A 1994 book called 'The Design and Implementation of a Log-structured file system' contains the claim "We have implemented a prototype log-structured file system called Sprite LFS; it outperforms current Unix file systems by an order of magnitude for small-file writes while matching or exceeding Unix performance for reads and large writes." That would seem on the face of it to constitute a compelling case to start using the file system in question, which raises the question of why this did not happen.
The Unix Haters Handbook claims this is because Sprite LFS not only was not compatible with the Unix API, but could not be; that user-visible aspects of the Unix API preclude high performance in any file system that retains compatibility. Granted that this book disclaims impartiality by its very title, I'm still interested in whether they are right.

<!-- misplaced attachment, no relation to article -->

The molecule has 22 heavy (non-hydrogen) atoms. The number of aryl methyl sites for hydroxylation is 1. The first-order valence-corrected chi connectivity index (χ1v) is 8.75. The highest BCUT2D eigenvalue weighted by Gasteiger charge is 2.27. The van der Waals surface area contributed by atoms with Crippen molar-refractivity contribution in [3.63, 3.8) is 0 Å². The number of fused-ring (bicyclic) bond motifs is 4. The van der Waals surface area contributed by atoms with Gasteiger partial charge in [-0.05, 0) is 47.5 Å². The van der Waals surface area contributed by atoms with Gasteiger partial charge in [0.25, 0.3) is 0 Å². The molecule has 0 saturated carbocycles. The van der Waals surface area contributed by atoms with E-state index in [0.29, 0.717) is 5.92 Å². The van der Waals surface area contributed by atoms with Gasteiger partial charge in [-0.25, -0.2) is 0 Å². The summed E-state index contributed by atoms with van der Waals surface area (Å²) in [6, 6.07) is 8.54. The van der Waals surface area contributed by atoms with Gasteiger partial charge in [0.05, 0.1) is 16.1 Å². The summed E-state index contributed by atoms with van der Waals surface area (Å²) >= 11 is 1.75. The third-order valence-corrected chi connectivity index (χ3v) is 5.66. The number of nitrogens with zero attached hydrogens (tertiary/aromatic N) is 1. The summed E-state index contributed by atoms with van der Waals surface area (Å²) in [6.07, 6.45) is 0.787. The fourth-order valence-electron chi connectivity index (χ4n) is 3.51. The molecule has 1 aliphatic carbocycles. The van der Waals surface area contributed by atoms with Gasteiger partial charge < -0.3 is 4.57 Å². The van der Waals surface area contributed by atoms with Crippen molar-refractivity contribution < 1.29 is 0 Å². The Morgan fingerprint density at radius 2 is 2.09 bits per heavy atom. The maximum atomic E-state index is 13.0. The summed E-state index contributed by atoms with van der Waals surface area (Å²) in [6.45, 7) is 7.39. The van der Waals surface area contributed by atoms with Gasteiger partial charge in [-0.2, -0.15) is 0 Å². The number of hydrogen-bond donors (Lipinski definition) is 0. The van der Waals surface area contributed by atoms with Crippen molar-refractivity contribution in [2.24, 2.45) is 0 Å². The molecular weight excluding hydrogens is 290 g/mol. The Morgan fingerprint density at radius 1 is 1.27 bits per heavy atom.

Did the classic Unix API indeed preclude high-performance file systems like Sprite LFS? If so, what features of the API were responsible for this? (And how was the problem eventually resolved? I haven't seen anyone claim modern Linux file systems lack performance, and I'm under the impression Linux retains a high degree of backward compatibility.)